I've found that for a phone number that begins 508-886-60xx, it is a common occurrence to misread it as 508-888-60xx, therefore, I'm wondering if there are any fonts we could use in written material to make the likelihood of misreading this be reduced? In particular, I was thinking that perhaps a font that takes the numeral 6 and lowers it, like a descender, might be a good one to help distinguish it from 8. For example, the Quercus font has some numerals raised and others lowered:

Quercus numerals

But since the 8 and 6 are both raised, that would not help in the case of the phone number I'm working with.

Has there been any research done in reading accuracy of phone numbers, or even just numbers, with various fonts, or styles of fonts, and if so, what fonts, or characteristics were found to be read more accurately?

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    These are referred to as lower-case numbers used in text as opposed to tabular ones that align (normally used in charts, graphs, and tables.)
    – Stan
    Commented Jun 8, 2016 at 21:06
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    You might want to read this article on Bell Centennial; it was designed especially for use in phone books, so the legibility of numbers was of paramount concern.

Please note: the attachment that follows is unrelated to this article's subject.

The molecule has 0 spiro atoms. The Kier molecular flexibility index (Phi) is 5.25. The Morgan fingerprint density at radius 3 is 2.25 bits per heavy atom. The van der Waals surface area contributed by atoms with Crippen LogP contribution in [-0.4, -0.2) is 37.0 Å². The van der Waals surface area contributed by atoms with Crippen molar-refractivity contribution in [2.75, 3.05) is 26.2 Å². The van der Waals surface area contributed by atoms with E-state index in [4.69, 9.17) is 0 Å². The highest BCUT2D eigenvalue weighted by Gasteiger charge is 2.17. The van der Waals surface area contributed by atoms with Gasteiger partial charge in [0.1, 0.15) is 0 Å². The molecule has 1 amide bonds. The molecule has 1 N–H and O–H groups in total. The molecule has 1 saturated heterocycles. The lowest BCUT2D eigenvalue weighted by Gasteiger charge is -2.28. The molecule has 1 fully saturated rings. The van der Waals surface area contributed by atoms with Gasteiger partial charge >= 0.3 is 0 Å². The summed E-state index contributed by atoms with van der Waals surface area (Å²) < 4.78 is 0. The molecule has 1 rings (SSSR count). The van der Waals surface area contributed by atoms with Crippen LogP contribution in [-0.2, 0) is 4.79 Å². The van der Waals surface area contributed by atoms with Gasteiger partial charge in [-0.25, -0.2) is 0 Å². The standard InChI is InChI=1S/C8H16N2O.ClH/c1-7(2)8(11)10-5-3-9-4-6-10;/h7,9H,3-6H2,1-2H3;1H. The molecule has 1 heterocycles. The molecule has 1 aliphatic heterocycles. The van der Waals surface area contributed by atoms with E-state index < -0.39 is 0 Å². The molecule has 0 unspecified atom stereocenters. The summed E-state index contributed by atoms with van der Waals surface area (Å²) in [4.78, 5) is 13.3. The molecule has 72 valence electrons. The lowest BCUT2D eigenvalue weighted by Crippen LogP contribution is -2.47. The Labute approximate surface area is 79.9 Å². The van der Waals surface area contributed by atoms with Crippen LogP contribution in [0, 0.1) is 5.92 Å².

– Dre
    Commented Jun 9, 2016 at 13:59
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    These are also called "old style figures", "text figures", and a few other names. See Wikipedia article text figures. Commented Jun 9, 2016 at 18:08
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    @Stan, I think tabular figures means that characters are fixed width (as opposed to proportional). I believe the opposite of "old style figures" would actually be "lining figures". I'm pretty sure that's the terminology InDesign uses. Commented Jun 9, 2016 at 18:10
  • @Scribblemacher Yes. A fine point is that tabular figures "are" mono width set so that they can align into columns without letterspacing as opposed to "mean" fixed-width, per se.
    – Stan
    Commented Jun 9, 2016 at 18:38

2 Answers 2


I've found that in general most sans-serif fonts are more legible than serif fonts when reading numbers. Serif fonts are more decorative and have varying line weights, so it's easier for characters to blend together and be harder to distinguish.


You have inherited a problematic situation.
Consider that the separators also help with correct reading of the numerals.

Now, have a look at the different kinds of separators.

508 886 60XX (spaces only)

508.886.60XX (points on baseline or centred)

508-886-60XX (hyphens)

508–886–60XX (en-dashes)

(508) 886-60XX (traditional separators)

Airing-out the characters helps with the "reading" of the numerals, too. Do what you can to pull apart the number clusters to avoid misreading them.

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